As a new rider, you’re on your brand new (or new to you) bike, enjoying the sunshine, the wind tugging gently at your jacket as you crank your right wrist a little more. All of a sudden, you realize that there is a corner ahead, and in a moment of panic, you lean into the corner but you’re drifting wide out of your lane, and you know that even thinking about the front brakes will either send you into a slide or launch you into a highside.

Scenic canyon road
Riding down the highway, you suddenly notice that you have a hard left turn ahead. Not as outlandish a scenario as it may seem, as lots of bikes and riders go down in corners from panic braking or running wide. Image via Image Via: Canyon Chasers

This is not an unrealistic scenario, as a quick search of YouTube will attest to. A rider is out there enjoying their ride, then boom, they’re tumbling across the corner because of one thing, namely that they didn’t countersteer. This is one of the key reasons that practice in a parking lot or an area away from other vehicles and dangers is so important, as in that moment of panic, if you have been practicing and your body knows that if you’re going too fast and that the brakes aren’t an option, increasing the lean angle of your turn is the way to get through it safely.

The next time you are out doing your parking lot practice, do a moderate turn at about 10 MPH, but using only your body to lean into the turn and influence the bike. You’ll find that the bike wants to stay straight up and down, and you’ll be leaning over quite a lot. Do that same turn, but this time turn the handlebars counter to the direction of the turn ever so slightly (turn left to go right, turn right to go left), and all of a sudden the bike wants to be leaning over slightly, and you won’t have to put as much body lean and force into the turn.

That, in a nutshell, is countersteering. After a few months of riding and gaining confidence in turns, it almost becomes second nature and you’ll do it without thinking. It’s in the panic moments that quite often that knowledge is lost in the chaos of “What do I do?!?!” Just remember, the bike is designed to be turned with countersteering. If you aren’t going three times the speed limit, the bike will turn, and it will see you safely out of the corner so you can pull over, hop off, lie down, and have your aneurysm in relative comfort.

If you ever needed a more dramatic example, watch MotoGP or World SBK racing, paying special attention to the riders when they are braking to set up for a corner. More often than not, the rear of the bike will seem to step out as they brake, but then they tuck down and over the side of the bike while turning the handlebars counter to the turn, and the bike will suddenly be almost lying down, with the riders’ knees and elbows skating along the tarmac. By the sheer physics of a motorcycle, the gyroscopic forces acting on the bike keep it up off the deck and safely through the corner.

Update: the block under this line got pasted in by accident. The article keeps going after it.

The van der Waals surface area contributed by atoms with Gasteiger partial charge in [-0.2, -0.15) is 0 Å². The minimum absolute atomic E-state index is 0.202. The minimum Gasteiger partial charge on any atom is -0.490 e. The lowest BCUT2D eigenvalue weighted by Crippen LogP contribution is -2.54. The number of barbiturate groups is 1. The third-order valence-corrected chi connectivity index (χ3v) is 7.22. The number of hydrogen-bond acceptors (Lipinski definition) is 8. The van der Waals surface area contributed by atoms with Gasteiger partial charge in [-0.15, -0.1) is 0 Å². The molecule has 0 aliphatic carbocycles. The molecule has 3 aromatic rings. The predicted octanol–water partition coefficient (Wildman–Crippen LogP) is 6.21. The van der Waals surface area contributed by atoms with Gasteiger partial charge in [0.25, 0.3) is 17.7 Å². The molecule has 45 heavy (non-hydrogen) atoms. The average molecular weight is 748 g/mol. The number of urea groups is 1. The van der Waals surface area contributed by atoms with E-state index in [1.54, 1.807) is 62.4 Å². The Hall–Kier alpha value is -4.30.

Garrett Gerloff cornering at high speed with countersteer
Garrett Gerloff riding for Yamaha in the World SBK Championship. He is turning here at probably close to 170 MPH. Take note of the angle of his front wheel, which is pointed slightly outward from the turn at about 3 or 4 degrees in a beautiful still frame of exactly what countersteering is, and what it can do. Image via Road Racing World

Not “Riding Your Own Ride” In Groups

Joining the two-wheeled community is exciting. We know it, you know it, everyone that sits atop a container of flammable liquids with explosions contained within metal and thinking that it’s a great idea knows it. Part of that excitement is just that fact, that we are a community. It’s why we drop our clutch and point to the road when we see another bike coming the other way, “rubber side down, brother/sister.” It’s why we also, at times, go on group rides, and it is during those rides  that things can go significantly wrong.

One thing you are in control of, at all times, is your motorcycle. You know your own experience level, and you know your own comfort zone. However, for some reason, be it tunnel vision on the rider ahead of you or even feeling mildly ashamed or guilty of holding up riders behind you, if the ride is going a bit fast and the experienced riders are taking a turn within the speed limit but above your comfort level, a new rider will try to keep up by cornering at that faster speed, which can end with a close call, a crash, or worse.

Lowside crash into a guardrail
Riding too fast to catch up to the group can lead to a very unpleasant trip to meet Mr. Guardrail. Both riders were okay, the front rider a bit sore. Screenshot from RNickeyMouse YouTube channel